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Finally back home in Austin. I arrived here Saturday afternoon after making the 2700+ mile trip from Bellevue. All together, I put in 6,295 miles in the two weeks I’ve been gone. I spent Monday and Tuesday visiting friends in the area and began the drive home Wednesday afternoon. I had intended to drive down the western coast along highway 101 and California route 1, but the constant small towns and slow speed limits were really putting me behind schedule. The coast along Oregon was nice, I stopped at some point to watch the sun set over the ocean. I’d still like to make the drive sometime.

By the time I reached Coos Bay, it was well after dark and couldn’t see the coast anymore. That, and since Oregon doesn’t allow you to pump your own fuel, it was hard to find any gas stations open that late, I decided to abandon the effort and went in search of the interstate. I spent Wednesday night at a rest area in Yreka, California. The next morning I got to drive across Mount Shasta.

It’s been a few years since I’ve been to San Francisco, so I headed there to see what was new. Way more traffic than last time. On top of the tan haze from all the forest fire smoke, it was foggy which made seeing the bay difficult. While I was downtown, some guy on a bicycle clotheslined himself on the EMT conduit hanging out of my truck bed. I heard a clatter, looked in my mirror to see this guy catching his bike before he went over.

After leaving SF, I traveled further south on I-5. I passed on the edge of LA (ok, San Fernando) around midnight. I called it a night outside of San Bernardino, sleeping at another rest area. The next morning I made the longest haul of the trip, all the way across Arizona, New Mexico, and landed in Van Horn, Texas. According to the Garmin, this was about 965 miles. I was so tired of driving I was ready to sell my truck in Tucson just to buy a plane ticket home. Gasoline was $2.38 in Phoenix and Tucson, cheapest on the whole trip. New Mexico apparently fixed their speed limits through their interstate safety corridors, it was 75 m.p.h.; last time I see to recall it being 55 m.p.h.

I slept amazingly well in Van Horn. The final 400+ miles drew out like a knife, I wanted it to be over with so badly.

Now I’m here. This is the second time a long trip has somehow transformed me. Sleeping in my own bed last night was odd. I had been on the road so much, sleeping in my truck, that I had gotten used to it. I almost wanted to go curl up there last night. I don’t know what I’m doing here. I was hell bent on returning home, and for what? There’s not a lot here for me. I’ve finally truely realized that the adventure is out there on the horizon somewhere, not in my posh AMLI apartment. When was the last time something blog worthy happened in my home? Despite being sick of driving and roadtrip poor at the moment, I’m ready to go somewhere else for a while.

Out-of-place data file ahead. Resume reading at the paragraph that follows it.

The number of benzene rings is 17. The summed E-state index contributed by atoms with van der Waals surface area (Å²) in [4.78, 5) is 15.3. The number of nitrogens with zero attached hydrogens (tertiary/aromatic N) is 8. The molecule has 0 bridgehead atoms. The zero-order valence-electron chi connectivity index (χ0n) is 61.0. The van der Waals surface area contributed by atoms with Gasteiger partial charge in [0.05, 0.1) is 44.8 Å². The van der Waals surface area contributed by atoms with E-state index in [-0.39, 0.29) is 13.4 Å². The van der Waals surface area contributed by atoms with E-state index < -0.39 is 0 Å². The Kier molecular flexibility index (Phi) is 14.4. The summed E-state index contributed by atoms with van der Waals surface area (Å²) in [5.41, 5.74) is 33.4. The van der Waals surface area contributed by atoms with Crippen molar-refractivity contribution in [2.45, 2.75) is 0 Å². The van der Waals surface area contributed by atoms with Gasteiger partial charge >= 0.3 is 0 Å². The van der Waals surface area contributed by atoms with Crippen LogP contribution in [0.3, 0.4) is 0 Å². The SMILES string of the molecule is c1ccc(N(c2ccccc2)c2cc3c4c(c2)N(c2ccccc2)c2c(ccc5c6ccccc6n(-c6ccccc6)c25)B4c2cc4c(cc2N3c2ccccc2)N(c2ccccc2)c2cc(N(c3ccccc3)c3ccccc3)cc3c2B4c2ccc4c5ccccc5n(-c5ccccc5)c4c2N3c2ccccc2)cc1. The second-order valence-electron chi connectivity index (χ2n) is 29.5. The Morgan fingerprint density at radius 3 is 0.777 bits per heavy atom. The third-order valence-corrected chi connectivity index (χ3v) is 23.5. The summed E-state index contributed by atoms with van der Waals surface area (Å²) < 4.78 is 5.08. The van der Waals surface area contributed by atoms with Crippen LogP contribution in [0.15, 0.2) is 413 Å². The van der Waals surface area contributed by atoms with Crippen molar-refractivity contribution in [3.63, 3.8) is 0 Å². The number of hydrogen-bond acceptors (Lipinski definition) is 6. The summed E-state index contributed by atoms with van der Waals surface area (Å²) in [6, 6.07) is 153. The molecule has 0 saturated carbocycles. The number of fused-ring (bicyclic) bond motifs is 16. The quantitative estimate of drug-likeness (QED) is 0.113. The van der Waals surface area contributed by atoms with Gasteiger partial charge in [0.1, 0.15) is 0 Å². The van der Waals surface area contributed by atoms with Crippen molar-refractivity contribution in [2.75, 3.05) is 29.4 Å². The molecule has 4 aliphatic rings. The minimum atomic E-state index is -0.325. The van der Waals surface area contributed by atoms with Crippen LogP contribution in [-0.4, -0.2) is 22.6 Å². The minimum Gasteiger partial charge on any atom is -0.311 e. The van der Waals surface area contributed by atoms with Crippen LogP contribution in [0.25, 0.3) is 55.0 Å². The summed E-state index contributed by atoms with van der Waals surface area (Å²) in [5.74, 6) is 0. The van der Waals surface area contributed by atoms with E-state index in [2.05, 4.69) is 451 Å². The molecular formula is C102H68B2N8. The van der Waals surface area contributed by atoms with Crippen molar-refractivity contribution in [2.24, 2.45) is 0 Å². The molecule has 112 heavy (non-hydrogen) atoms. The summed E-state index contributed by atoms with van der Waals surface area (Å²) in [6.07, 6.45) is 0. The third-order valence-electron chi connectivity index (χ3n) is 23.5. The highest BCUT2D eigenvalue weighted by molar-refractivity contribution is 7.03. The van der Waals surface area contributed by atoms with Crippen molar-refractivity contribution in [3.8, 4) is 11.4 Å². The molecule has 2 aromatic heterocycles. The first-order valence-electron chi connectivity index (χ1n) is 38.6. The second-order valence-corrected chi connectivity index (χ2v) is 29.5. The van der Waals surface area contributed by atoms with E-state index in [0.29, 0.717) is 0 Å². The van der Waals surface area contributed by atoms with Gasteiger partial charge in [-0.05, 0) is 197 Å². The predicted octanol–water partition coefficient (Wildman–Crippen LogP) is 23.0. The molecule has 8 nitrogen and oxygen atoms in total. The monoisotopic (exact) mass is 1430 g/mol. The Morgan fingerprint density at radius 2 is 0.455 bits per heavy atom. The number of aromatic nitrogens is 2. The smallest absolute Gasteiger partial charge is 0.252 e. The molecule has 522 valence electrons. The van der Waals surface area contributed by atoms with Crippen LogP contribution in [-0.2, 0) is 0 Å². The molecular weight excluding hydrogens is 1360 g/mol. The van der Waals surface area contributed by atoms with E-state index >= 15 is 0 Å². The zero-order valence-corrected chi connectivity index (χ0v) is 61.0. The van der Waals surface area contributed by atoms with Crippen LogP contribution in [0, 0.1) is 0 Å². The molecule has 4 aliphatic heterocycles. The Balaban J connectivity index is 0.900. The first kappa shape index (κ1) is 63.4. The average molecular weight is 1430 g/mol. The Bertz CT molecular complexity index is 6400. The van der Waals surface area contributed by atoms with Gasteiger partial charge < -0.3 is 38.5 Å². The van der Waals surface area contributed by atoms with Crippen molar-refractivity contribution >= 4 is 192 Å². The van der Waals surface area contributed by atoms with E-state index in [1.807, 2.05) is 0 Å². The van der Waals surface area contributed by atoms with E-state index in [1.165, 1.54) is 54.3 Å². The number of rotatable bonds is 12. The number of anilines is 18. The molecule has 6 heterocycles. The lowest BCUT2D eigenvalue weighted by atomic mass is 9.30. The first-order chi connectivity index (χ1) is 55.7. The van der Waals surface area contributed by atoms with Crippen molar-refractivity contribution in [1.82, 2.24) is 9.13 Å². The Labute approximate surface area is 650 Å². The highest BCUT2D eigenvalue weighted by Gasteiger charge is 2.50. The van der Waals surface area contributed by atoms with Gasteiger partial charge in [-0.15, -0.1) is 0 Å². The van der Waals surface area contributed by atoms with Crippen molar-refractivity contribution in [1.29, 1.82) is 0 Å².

Lessons learned:

  • Even just a 2 dBi gain external antenna for wi-fi works spectacularly well when stealing internet from a motel or at a rest area.
  • 20 liters of water is quite heavy and should be aquired at the last possible opportunity.
  • McDonalds/Wayport wi-fi at $2.95 for two hours is a good value in my opinion. The times I have used it, it’s been fast.
  • You can by wi-fi service at truck stops and your account allows you to use the service at different truckstops. But, all the truckstops use different services, i.e. Pilot, Love’s, Flying J, so you have to stick to one brand.
  • I’ve mastered the complex ‘s’ shape needed to sleep in the front seat of my truck as I’m about a foot too tall and there’s permanent seat belt fastners sticking out of the seat.
  • Weight and balance of load matters in a vehicle nearly as much as an airplane. e.g. put the 45 pound deep cycle battery toward the front, not the rear.
  • Don’t buy gasoline in southern California. Buy it after crossing the Arizona border. Better yet, buy it in Phoenix or Tucson. I don’t know why it’s so inexpensive there.
  • A power sprayer works wonders for cleaning playa off all your storage containers. Treating solar panels with Rain-X works wonders for making it easier to wash off playa dust.
  • Take a can of compressed dusting air to Burning Man if you have cameras. After the whiteout I was caught in, I never did manage to clean the lenses or body properly in the field.
  • An inflatable queen sized mattress inside of a tent is the greatest thing ever when it comes to a week of comfort. Leave the Thermarest at home for backpacking.
  • Leave the fuh at home. No, really, I’m not going to build that portable dipole antenna or shower stand while I’m there. I’m going to be sleeping as much as possible during the day or completely lethargic.
  • Smaller tarps are way more versatile and less of a wind load than huge 20′ x 30′ tarps. Patching together smaller tarps leaves seams that allow wind to pass, saving it from excessive thrashing or flying away.
  • Take an RV next year. I’ve put in my time of sleeping in tents and dealing with spoiling meat.

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